Ellen G. White


Sanitarium. Calif.

N. 148 05 May 14, 1906.

Dr. C. C. Nicola. Dear Brother Nicola,

I was very much pleased to receive a letter from you regarding the sanitarium at Melrose. I have not been situated so that I could respond sooner. Early in April we were called upon to attend the dedicatory exercise of two of our S. Calif. sanitariums,—at Loma Linda, near Redlands, and at Paradise Valley, near San Diego. We also visited the Glendale Sanitarium, near Los Angeles, and have just returned home. LLM 172.1

At Loma Linda, arrangements were made for an out-of-door service. During the forenoon, the friends of the institution began to come in, and at noon a lunch was served to all. Early in the afternoon the people gathered together for the dedication. Seats had been placed on the lawn, under the shadow of a beautiful grove of pepper trees. In front was a large platform, on which were seated the speakers and the singers. I was present only a portion of the time. There were several speakers, and the time was limited. I spoke with freedom for nearly half an hour. LLM 172.2

Now I wish, Brother Nicola, that you and your wife could have been present to enjoy this occasion with us, and to look over the Loma Linda property. I cannot describe the place; for I have but little strength for writing. I will send you an illustrated booklet giving some idea of the buildings and surroundings. LLM 172.3

Loma Linda cost us forty thousand dollars. The original cost was nearly three times this sum. There were seventy-six acres of land in the tract, and thirty have been added since. As a sanitarium site, the property is a valuable one. The grounds have been carefully laid out at great expense to the original owners, and are beautified by well-kept lawns and flower-gardens. The surrounding scenery varies, in many respects from that seen from the grounds of the New England Sanitarium; but the extensive view is fully as magnificent as the Melrose view. There is more improved land about Loma Linda, including many square miles of bearing orange groves. Like Melrose, one of the chief advantages of situation at Loma Linda is the pleasing variety of charming scenery. We believe that both places have come into our possession to be used to the very best advantage possible for sanitarium purposes. LLM 172.4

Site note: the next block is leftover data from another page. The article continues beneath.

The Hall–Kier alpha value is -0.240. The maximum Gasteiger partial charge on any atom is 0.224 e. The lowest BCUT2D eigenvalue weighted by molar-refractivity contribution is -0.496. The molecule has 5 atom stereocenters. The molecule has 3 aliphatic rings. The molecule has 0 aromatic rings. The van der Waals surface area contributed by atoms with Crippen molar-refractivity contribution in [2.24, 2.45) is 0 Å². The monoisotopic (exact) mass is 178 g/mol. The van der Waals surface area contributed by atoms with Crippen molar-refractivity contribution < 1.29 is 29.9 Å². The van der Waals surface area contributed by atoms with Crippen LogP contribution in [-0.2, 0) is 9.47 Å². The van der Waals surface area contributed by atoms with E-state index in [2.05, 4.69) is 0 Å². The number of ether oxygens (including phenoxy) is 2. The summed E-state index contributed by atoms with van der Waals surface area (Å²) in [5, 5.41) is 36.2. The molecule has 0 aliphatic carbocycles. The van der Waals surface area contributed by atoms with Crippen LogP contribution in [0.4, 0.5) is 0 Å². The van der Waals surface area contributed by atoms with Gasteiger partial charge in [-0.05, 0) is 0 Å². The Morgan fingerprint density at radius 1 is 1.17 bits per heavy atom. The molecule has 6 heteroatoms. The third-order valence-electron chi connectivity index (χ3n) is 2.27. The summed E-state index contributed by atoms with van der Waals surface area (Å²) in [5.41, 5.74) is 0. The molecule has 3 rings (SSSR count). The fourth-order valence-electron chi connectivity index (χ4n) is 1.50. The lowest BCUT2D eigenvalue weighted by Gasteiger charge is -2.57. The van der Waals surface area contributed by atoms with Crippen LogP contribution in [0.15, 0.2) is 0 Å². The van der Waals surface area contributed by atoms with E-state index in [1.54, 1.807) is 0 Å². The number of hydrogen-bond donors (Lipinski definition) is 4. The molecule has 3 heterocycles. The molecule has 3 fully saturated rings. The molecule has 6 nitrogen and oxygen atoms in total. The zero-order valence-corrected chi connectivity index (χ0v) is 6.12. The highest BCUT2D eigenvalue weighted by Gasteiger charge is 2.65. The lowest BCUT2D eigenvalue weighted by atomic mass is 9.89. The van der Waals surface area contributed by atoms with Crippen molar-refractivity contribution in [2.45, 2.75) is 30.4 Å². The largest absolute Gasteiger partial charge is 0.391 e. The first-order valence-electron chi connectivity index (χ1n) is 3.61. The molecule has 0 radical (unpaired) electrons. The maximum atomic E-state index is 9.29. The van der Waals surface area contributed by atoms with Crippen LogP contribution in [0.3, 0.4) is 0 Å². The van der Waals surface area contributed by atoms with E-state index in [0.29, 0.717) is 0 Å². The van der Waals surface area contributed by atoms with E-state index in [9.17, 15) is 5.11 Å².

But more important than magnificent scenery and beautiful buildings and spacious grounds, is the close proximity of these institutions to densely populated districts, and the opportunity thus afforded of communicating to many, many people a knowledge of the third angel's message. We are to have clear spiritual discernment, else we shall fail to understanding the opening providences of God that are preparing the way for us to enlighten the world. The great crisis is just before us. Now is the time for us to sound the warning message, by the agencies that God has given us for this purpose. Let us remember that one most important agency is our medical missionary work. Never are we to lose sight of the great object for which our sanitariums are established,—the advancement of God's closing work in the earth. LLM 172.5

Loma Linda is in the midst of a very rich district, including three important cities,—Redlands, Riverside, and San Bernardino. This field must be worked from Loma Linda, as Boston must be worked from Melrose. LLM 173.1

When the New England Sanitarium was removed from South Lancaster to Melrose, the Lord instructed me that this was in the order of His opening providence. The buildings and grounds at Melrose are of a character to recommend our medical missionary work, which is to be carried forward not only in Boston, but in many other unworked cities in New England. The Melrose property is such that conveniences can be provided that will draw to that sanitarium persons not of our faith. The aristocratic as well as the common people will visit that institution to avail themselves of the advantages offered for restoration of health. LLM 173.2